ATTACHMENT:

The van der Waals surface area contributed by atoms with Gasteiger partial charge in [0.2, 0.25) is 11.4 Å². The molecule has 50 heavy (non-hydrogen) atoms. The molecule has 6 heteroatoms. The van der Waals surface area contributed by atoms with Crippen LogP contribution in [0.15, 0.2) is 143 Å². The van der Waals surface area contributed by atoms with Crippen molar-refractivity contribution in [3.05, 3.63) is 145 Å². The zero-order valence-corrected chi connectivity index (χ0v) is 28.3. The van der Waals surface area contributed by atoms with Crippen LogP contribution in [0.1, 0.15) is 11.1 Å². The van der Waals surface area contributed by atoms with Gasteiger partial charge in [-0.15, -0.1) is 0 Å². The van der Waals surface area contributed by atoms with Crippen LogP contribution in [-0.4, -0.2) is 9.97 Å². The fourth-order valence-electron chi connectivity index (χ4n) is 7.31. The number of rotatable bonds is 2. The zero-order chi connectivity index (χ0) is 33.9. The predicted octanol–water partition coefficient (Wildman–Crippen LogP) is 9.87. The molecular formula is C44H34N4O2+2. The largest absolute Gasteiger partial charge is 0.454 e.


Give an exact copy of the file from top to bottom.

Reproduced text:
The van der Waals surface area contributed by atoms with Gasteiger partial charge in [0.2, 0.25) is 11.4 Å². The molecule has 50 heavy (non-hydrogen) atoms. The molecule has 6 heteroatoms. The van der Waals surface area contributed by atoms with Crippen LogP contribution in [0.15, 0.2) is 143 Å². The van der Waals surface area contributed by atoms with Crippen molar-refractivity contribution in [3.05, 3.63) is 145 Å². The zero-order valence-corrected chi connectivity index (χ0v) is 28.3. The van der Waals surface area contributed by atoms with Crippen LogP contribution in [0.1, 0.15) is 11.1 Å². The van der Waals surface area contributed by atoms with Gasteiger partial charge in [-0.15, -0.1) is 0 Å². The van der Waals surface area contributed by atoms with Crippen LogP contribution in [-0.4, -0.2) is 9.97 Å². The fourth-order valence-electron chi connectivity index (χ4n) is 7.31. The number of rotatable bonds is 2. The zero-order chi connectivity index (χ0) is 33.9. The predicted octanol–water partition coefficient (Wildman–Crippen LogP) is 9.87. The molecular formula is C44H34N4O2+2. The largest absolute Gasteiger partial charge is 0.454 e.